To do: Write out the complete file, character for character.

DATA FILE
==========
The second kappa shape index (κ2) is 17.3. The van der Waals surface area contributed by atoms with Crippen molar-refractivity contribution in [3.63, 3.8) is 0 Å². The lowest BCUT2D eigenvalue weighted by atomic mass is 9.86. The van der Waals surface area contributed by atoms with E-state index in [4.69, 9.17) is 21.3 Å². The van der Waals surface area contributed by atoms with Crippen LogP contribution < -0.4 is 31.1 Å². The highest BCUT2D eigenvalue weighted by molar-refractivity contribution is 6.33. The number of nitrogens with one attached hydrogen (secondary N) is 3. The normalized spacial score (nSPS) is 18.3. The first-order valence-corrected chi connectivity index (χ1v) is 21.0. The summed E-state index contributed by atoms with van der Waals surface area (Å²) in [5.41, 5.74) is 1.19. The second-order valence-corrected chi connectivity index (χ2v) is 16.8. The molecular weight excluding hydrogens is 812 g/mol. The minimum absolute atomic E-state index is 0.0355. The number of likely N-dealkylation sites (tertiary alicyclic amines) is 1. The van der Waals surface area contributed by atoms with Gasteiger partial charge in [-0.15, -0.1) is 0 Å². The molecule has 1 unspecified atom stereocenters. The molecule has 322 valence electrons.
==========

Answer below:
The second kappa shape index (κ2) is 17.3. The van der Waals surface area contributed by atoms with Crippen molar-refractivity contribution in [3.63, 3.8) is 0 Å². The lowest BCUT2D eigenvalue weighted by atomic mass is 9.86. The van der Waals surface area contributed by atoms with E-state index in [4.69, 9.17) is 21.3 Å². The van der Waals surface area contributed by atoms with Crippen LogP contribution < -0.4 is 31.1 Å². The highest BCUT2D eigenvalue weighted by molar-refractivity contribution is 6.33. The number of nitrogens with one attached hydrogen (secondary N) is 3. The normalized spacial score (nSPS) is 18.3. The first-order valence-corrected chi connectivity index (χ1v) is 21.0. The summed E-state index contributed by atoms with van der Waals surface area (Å²) in [5.41, 5.74) is 1.19. The second-order valence-corrected chi connectivity index (χ2v) is 16.8. The molecular weight excluding hydrogens is 812 g/mol. The minimum absolute atomic E-state index is 0.0355. The number of likely N-dealkylation sites (tertiary alicyclic amines) is 1. The van der Waals surface area contributed by atoms with Gasteiger partial charge in [-0.15, -0.1) is 0 Å². The molecule has 1 unspecified atom stereocenters. The molecule has 322 valence electrons.